Another customer won a trip to Disneyland and a Baseball fan won the right to throw the first pitch at a Toronto Blue Jays match, lots of merchandise and met one of the players. Phone and online customers were also given deposits directly into their bank account.
The response was phenomenal and four months later it continues to gain valuable coverage in social media and in the mainstream media with the UK’s Daily Mail covering the story in August.
In the first 4 months the video was viewed 17,500,000 times on Youtube, gained 50,000 Likes and 5,000 comments that generated extensive conversation that is still ongoing. On Facebook the TD Bank page has generated almost 550,000 Likes.
More recently, KLM wanted to reach out to customers travelling through the world famous Schiphol airport in a personalized way by giving friends and family the chance to say an extra goodbye. Working with the airport, the carrier identified families saying goodbye to each other at the airport and approached them with the chance to create a nice surprise for the traveller by personalizing the cover on their seat headrest.
In the first week the video on Youtube has already been viewed 208,000 times with 150 Likes and 30 comments. On Facebook the campaign has generated 16,500 Likes, nearly 2,000 shares and 550 comments. As the campaign gains momentum those numbers will, err soar skywards.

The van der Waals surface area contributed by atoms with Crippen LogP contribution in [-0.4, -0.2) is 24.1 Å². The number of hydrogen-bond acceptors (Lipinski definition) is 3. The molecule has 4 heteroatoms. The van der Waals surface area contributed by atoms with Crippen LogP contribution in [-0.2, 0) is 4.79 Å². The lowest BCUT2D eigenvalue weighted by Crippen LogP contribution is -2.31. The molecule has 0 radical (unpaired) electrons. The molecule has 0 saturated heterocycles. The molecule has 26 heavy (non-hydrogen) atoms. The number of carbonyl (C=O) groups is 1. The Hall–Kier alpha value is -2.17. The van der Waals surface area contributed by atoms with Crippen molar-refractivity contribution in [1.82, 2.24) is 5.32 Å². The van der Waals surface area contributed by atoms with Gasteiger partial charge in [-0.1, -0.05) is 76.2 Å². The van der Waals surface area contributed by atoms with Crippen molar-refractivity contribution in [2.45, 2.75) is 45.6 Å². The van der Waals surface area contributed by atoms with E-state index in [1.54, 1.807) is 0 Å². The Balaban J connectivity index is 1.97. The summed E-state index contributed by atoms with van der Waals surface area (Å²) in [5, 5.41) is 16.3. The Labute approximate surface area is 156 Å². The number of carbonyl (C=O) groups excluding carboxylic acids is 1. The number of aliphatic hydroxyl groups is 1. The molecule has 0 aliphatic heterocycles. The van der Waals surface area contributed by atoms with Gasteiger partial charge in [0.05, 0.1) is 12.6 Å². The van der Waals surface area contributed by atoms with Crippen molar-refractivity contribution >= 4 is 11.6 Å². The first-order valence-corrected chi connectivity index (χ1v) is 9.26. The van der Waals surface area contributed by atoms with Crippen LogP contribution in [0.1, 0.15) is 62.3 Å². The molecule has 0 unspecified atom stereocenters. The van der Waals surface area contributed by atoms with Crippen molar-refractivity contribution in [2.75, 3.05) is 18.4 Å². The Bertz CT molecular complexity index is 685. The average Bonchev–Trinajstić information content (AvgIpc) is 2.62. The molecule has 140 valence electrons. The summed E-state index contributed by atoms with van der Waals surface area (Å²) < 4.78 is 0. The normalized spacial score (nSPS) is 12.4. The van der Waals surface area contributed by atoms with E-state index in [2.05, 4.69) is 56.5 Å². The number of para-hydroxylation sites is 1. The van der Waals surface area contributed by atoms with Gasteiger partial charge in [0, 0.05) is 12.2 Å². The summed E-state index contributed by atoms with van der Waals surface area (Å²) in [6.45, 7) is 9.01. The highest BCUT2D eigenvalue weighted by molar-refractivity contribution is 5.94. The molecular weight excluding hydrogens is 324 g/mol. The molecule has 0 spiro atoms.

Social media allows brands to engage customers and allow them to participate in the development of the brand narrative in a way that those brands using a traditional approach can only dream of.
It’s very hard for a lot of brands to understand they can no longer control the message and instead they must pass on some of the control to consumers and let them develop it.
Once the campaign gains traction other consumers share it across the ecosystem and with the right management and before you know it, a minimal investment has generated far more brand goodwill and sales than any traditional advertising campaign is ever likely to do.
The recent announcement by the Malaysian government that it will invest RM6 billion of public funds to revive Malaysia Airlines (MAS) is a good idea and one that should be welcome by every Malaysian.
The national carrier is a source of immense pride for Malaysians and so it should be. In the broader perspective, MAS has an exemplary safety record, provides direct and indirect employment for thousands of Malaysians and was profitable for many years.
Furthermore, when managed effectively and innovatively and when the importance of morale was understood, the national airline played a major role in defining the Malaysia Nation Brand as it was the first touch point for many of the more than 10 million passengers carried annually.
Moreover, through MAS, Malaysia got the opportunity to reach out to consumers with a physical product, develop a relationship with them and build a profitable business at the same time. Many of the millions of Europeans who flew the ‘kangaroo route’ from Europe to Australia and New Zealand became brand ambassadors for the carrier.